In other words, for a more precise prediction of how global warming will affect the soil’s net release of carbon, we need to understand better how plants, animals and microbes may interact and respond to that same warming with respect to their effect on the land-carbon climate feedback.

Like Amundson et al., these authors make projections about the soil’s response to climate change without consideration of the wide spectrum of possible land management practices, ranging from clearcutting and urbanization to reforestation and Holistic Management. Presumably, a more accurate picture of the soil’s response to future warming must incorporate measurements of the soil’s resilience capability, based on its level of exposure to oxidative or erosive elements vs. embeddedness in intact ecosystems.

Grindrod 2017.  A brief review for non-scientists of soil microbiology and the growing understanding that soil health is, in many ways, all about microbes and their complex interactions with mineral, plants and animals.  It likely that micro-organisms are the key to soil fertility as a result of the universe of microbial chemistry that affects, among many things, availability of nutrients and plant health, rendering other forms of dangerous inputs such as biocides unnecessary.  See also David Johnson [2017].

Hart 2015. In a year of severe heat and drought, cover crops and no-till proved their value for North Carolina Farmer Russell Hedrick, reports Southeast Farm Press. In a county where average SOM is 1.5%, Hedrick’s farm has 4.8% SOM after just four years of no-till and cover crops, which have increased the water infiltration in the soil while also cooling the soil surface as much as 20 degrees F. Hedrick also introduced cattle into his system to graze on the cover crops, a strategy his NRCS[9] advisor told him he “couldn’t afford not to do,” due to the ruminants’ stimulating effects on the life of the soil. During this drought year, while Hedrick’s neighbors lost their crop, he was still able to harvest 110 bushels per acre of corn although it is twice that much in a normal year. Furthermore, Hedrick controls weeds with less herbicide due to the thick mat and allelopathic[10] effects of the five-plant cover crop mix, and he no longer uses any insecticides. He’s also started to see earthworms on his land for the first time, helping to break down organic matter and carry carbon deeper into the soil.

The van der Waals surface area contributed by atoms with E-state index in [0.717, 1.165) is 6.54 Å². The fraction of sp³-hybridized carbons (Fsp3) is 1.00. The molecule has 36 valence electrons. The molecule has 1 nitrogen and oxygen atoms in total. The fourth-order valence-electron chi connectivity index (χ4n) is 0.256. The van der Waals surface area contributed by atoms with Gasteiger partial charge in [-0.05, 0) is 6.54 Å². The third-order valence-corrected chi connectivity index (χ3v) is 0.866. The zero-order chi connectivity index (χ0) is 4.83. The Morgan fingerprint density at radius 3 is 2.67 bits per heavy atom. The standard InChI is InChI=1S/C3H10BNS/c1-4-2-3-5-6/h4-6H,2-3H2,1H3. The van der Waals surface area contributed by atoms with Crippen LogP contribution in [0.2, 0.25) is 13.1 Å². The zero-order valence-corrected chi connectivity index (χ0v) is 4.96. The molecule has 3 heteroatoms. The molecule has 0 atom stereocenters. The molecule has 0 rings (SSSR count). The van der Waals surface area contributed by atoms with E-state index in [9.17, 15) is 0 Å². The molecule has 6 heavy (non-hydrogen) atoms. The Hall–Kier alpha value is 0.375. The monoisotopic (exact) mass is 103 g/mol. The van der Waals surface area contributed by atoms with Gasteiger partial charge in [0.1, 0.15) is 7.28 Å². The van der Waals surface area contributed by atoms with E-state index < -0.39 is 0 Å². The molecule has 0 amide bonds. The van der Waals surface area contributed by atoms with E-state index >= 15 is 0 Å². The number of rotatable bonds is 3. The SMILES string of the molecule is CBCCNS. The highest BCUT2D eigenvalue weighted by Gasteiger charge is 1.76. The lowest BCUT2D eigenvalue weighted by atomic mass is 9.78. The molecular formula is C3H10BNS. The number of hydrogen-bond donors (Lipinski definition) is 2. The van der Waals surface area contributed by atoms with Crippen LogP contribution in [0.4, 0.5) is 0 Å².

Kallenbach 2016.

Soil organic matter (SOM) and the carbon and nutrients therein drive fundamental submicron- to global-scale biogeochemical processes and influence carbon-climate feedbacks. Consensus is emerging that microbial materials are an important constituent of stable SOM, and new conceptual and quantitative SOM models are rapidly incorporating this view. However, direct evidence demonstrating that microbial residues account for the chemistry, stability and abundance of SOM is still lacking. Further, emerging models emphasize the stabilization of microbial-derived SOM by abiotic mechanisms, while the effects of microbial physiology on microbial residue production remain unclear. Here we provide the first direct evidence that soil microbes produce chemically diverse, stable SOM. We show that SOM accumulation is driven by distinct microbial communities more so than clay mineralogy, where microbial- derived SOM accumulation is greatest in soils with higher fungal abundances and more efficient microbial biomass production. [Kallenbach 2016: Abstract]